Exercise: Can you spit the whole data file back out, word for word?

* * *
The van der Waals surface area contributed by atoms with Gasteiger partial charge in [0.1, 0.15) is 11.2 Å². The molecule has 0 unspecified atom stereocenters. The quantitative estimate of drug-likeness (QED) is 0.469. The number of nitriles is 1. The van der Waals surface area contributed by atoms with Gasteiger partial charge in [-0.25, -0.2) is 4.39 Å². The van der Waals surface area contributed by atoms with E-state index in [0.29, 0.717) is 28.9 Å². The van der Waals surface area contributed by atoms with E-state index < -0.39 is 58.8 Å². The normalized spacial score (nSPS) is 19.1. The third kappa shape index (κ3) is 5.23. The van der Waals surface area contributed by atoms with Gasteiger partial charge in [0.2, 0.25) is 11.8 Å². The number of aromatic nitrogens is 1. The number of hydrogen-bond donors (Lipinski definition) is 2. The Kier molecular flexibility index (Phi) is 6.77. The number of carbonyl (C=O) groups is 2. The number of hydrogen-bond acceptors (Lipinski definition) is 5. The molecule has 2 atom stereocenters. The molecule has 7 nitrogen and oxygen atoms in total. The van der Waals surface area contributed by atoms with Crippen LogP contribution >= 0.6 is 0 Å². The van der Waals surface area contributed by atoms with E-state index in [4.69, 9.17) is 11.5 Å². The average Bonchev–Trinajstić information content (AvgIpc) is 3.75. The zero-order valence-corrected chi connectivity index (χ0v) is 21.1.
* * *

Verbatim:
The van der Waals surface area contributed by atoms with Gasteiger partial charge in [0.1, 0.15) is 11.2 Å². The molecule has 0 unspecified atom stereocenters. The quantitative estimate of drug-likeness (QED) is 0.469. The number of nitriles is 1. The van der Waals surface area contributed by atoms with Gasteiger partial charge in [-0.25, -0.2) is 4.39 Å². The van der Waals surface area contributed by atoms with E-state index in [0.29, 0.717) is 28.9 Å². The van der Waals surface area contributed by atoms with E-state index < -0.39 is 58.8 Å². The normalized spacial score (nSPS) is 19.1. The third kappa shape index (κ3) is 5.23. The van der Waals surface area contributed by atoms with Gasteiger partial charge in [0.2, 0.25) is 11.8 Å². The number of aromatic nitrogens is 1. The number of hydrogen-bond donors (Lipinski definition) is 2. The Kier molecular flexibility index (Phi) is 6.77. The number of carbonyl (C=O) groups is 2. The number of hydrogen-bond acceptors (Lipinski definition) is 5. The molecule has 2 atom stereocenters. The molecule has 7 nitrogen and oxygen atoms in total. The van der Waals surface area contributed by atoms with Crippen LogP contribution >= 0.6 is 0 Å². The van der Waals surface area contributed by atoms with E-state index in [4.69, 9.17) is 11.5 Å². The average Bonchev–Trinajstić information content (AvgIpc) is 3.75. The zero-order valence-corrected chi connectivity index (χ0v) is 21.1.